19 June 2006

Wikiepedia and Abstract Strategy Games

Last night when I got home, I recounted to my housemate what I did: NBA Finals, beer, poker and speeches. It then occured to me that young men have changed little since 399BC; still there are drinking parties, serving girls and speeches made. The casual man-boy butt love has since taken its act more underground, but mostly things are the same. We gather around, arrayed all on our cushions and pillows, get drunk and make speeches. Last night our speeches were about whether chess is like blackjack. Can the human have perfect knowledge? And finally, battery-operated disposable razors--what the fucks up with that?

A young slave boy remembered hearing about a particular speech about chess from his deaf grandmother who had whelped him. She heard it from a gardener who happened to be mowing the lawn while some men were talking; but they got fed up with his incessant lawn mowing while they were making speeches and kicked him out. Frame within a frame within a riddle! The speech began innocently enough.

The NY Times generated this article a few days ago outlining Wikipedia's protecting certain entries from being edited. It is conceivable that much more of Wikipedia could become protected, which more or less means that they were given a whole lot of information for absolutely nothing.

To take a little from Wikipedia regarding Chess, an abstract strategy game,

The analysis of a "pure" abstract strategy game tends to fall under combinatorial game theory. Abstract strategy games with hidden information, bluffing or simultaneous-move elements are better served by Von Neumann-Morgenstern game theory, while those with a component of luck may require probability theory incorporated into either of the above.

which shows at least one thing: There are two modes of operation depending on your given information i.e., your epistemic conditions. On the one hand, given "complete information", you're advised to use combinatorial game theory; however, given hidden information", then the advised operating mode is Von Neumann-Morgenstern game theory. (That John Von Neumann is probably the most brilliant person of the 20c--no shit. Areas given his profound effect: Logic, set theory, computer science, quantum theory, game theory and economics. Read any history of math in the 20c.-type book, and a lot of 20cBooksks about science, and I guarantee that Von Neumann will figure in the book.) But it has been suggested that the human himself lacks complete information, even in a game that allows for complete information. In this sense, even while playing chess one operates in an epistemic condition that calls for the application of probabilistic game theory-type thinking. Does the prisoner's dilemma map onto the playing of chess?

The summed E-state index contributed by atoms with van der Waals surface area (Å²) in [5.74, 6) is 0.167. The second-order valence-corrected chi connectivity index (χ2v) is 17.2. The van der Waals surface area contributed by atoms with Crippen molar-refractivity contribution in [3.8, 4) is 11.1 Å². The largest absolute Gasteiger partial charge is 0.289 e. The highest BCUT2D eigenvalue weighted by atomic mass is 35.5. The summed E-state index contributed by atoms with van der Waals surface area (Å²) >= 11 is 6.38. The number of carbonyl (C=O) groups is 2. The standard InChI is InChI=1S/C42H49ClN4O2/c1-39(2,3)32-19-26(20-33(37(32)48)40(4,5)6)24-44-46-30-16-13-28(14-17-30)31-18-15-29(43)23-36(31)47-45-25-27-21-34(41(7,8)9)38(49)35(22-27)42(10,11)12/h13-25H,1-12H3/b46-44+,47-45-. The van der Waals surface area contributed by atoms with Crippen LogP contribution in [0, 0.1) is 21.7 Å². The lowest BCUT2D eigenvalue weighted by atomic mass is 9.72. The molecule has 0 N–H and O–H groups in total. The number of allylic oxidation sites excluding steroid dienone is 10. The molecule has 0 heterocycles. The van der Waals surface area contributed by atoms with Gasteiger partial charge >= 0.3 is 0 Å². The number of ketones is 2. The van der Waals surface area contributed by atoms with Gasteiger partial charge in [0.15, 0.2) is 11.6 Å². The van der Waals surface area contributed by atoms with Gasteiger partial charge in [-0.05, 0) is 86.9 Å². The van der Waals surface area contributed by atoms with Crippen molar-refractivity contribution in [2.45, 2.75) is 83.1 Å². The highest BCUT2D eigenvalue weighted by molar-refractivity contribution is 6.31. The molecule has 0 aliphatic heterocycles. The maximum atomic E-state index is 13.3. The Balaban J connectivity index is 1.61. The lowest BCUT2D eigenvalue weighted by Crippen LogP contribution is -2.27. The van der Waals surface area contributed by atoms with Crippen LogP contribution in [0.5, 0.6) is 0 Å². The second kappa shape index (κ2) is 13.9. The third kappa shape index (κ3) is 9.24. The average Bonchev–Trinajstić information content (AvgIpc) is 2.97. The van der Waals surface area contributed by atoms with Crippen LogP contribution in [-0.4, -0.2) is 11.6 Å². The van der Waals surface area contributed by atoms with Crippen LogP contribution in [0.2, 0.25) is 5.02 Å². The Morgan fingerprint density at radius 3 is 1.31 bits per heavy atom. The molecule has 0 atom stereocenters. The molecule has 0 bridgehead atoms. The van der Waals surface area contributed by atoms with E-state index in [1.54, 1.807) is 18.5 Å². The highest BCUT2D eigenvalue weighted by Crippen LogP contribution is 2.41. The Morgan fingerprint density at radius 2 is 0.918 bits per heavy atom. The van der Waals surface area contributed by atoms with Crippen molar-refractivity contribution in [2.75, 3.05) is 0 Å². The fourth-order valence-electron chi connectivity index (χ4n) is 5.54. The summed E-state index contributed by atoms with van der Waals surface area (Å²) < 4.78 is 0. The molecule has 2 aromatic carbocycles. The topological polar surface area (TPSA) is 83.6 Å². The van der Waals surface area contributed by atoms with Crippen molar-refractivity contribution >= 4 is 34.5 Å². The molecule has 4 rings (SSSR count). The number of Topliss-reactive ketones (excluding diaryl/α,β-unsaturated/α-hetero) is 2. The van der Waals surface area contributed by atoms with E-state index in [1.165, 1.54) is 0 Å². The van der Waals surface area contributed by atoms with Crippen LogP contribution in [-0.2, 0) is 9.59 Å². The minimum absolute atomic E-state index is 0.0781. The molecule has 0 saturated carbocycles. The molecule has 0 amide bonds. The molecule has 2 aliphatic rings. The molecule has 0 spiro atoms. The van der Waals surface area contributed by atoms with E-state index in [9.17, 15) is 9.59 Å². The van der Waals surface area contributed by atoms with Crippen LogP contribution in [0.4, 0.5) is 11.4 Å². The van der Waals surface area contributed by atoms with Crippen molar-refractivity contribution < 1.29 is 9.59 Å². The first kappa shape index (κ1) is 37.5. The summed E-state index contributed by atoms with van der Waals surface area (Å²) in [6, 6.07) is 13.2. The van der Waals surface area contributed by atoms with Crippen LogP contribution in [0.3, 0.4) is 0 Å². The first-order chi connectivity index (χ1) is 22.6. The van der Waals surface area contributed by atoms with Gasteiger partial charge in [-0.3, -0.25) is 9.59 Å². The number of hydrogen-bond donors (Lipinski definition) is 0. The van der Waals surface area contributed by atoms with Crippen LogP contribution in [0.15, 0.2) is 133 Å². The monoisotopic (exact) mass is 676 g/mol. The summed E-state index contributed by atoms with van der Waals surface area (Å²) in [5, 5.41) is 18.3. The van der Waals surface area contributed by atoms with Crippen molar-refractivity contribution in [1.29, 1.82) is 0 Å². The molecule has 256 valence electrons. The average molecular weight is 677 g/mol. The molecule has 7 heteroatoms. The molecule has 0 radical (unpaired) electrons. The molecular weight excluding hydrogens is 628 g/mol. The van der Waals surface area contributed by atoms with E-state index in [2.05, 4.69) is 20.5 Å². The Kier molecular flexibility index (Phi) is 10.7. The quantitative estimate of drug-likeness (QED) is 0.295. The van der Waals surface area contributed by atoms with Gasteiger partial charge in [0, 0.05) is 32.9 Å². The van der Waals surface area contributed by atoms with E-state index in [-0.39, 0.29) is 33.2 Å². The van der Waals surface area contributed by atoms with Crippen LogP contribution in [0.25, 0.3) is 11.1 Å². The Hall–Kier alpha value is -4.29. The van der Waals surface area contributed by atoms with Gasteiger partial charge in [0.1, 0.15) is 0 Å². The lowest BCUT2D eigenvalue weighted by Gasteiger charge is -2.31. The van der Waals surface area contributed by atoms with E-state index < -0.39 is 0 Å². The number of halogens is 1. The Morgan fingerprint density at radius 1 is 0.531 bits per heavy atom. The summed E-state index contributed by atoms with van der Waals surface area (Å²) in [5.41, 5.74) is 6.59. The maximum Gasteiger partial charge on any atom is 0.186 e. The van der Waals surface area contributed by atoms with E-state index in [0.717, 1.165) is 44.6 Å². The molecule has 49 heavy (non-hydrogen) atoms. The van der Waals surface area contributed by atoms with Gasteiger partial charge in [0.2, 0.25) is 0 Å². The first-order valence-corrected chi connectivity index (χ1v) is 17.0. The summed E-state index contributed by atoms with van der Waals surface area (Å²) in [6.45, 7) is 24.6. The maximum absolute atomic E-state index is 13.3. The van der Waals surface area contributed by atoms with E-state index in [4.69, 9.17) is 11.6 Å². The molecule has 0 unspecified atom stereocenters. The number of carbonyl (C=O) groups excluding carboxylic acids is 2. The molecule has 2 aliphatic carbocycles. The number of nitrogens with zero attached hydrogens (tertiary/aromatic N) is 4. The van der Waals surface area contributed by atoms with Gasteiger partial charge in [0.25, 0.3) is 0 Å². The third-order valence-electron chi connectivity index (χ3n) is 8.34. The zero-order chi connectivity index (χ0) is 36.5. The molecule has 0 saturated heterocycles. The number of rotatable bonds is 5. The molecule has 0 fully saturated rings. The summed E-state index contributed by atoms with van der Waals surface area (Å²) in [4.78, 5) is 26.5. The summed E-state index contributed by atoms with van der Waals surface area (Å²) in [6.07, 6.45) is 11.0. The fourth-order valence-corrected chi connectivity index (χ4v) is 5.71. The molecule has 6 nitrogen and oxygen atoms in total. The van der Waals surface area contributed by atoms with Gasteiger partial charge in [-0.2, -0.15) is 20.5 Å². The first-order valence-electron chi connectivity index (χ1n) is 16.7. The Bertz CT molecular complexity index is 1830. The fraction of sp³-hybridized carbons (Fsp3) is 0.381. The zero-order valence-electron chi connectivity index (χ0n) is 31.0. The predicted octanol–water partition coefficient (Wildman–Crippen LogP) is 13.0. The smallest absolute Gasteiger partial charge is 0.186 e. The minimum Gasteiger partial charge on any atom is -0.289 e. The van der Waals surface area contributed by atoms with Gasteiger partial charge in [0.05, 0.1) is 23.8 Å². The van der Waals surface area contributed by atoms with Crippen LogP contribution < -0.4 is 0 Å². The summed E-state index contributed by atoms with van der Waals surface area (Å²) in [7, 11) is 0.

I think not. There are at least two paradigms for the application of game theory cooperative and noncooperative games. Depending on how one looks at it, he could consider a cooperative situation as one in which he is encouraged to act such that the group's situation is optimized, i.e., the cartel system or the prisoner's dilemma. Then there are game theory situations in which one wants to win—noncooperative games--and thus he tries to predict his competitors' actions, i.e., the blonde-situation in A Beautiful Mind. In that scene, Russell Crowe qua John Nash is in a bar with his buddies and they spot a hot blonde. He tells them not all to go for the blonde because then none of them would get her. This is a noncooperative game. I quote:

A Nash equilibrium is not necessarily a "best solution" nor does it necessarily give the "best result". Nevertheless, at such an equilibrium, no player is motivated to change his (mixed) strategy since he cannot force other players to change theirs. [...] [T]he theory of noncooperative games assumes that each player does what is "best for himself", regardless of what is best for "the group".

I don't know much about logic or game theory, but this all implies to me that the above describes the metastases of participants' strategies in various competitive situations. The important distinction, though, is that these situations are all and only of the type in which you cannot predict another's move (i.e., incomplete information). That's why a Nash equilibrium doesn't necessarily give a 'best solution', etc.

In chess, again, I'd say there is complete information, and there is always a best solution. If I know that the blonde dislikes non-doctors and the brunette likes lawyers, and I, a doctor and my buddy who is a lawyer, are out at a bar--then I would know the best strategy. But given that people don't walk around wearing sandwich boards listing their social preferences, we have to make small talk, lie, feed people alcohol etc in order to get anywhere. The social preferences of chess pieces are embedded in the rules of the game. Even to play chess is to partake in the notion of a best move. We don't wear epistemic blinders that limit our understanding of the game, as if at one moment I forget that the knight moves in an L-shape and at another I confuse my bishop for my rook. By playing chess under normalized, agreed upon rules we admit a best move; if we didn't then Bobby Fischer would occasionally lose to a scrub. That is the logical conclusion.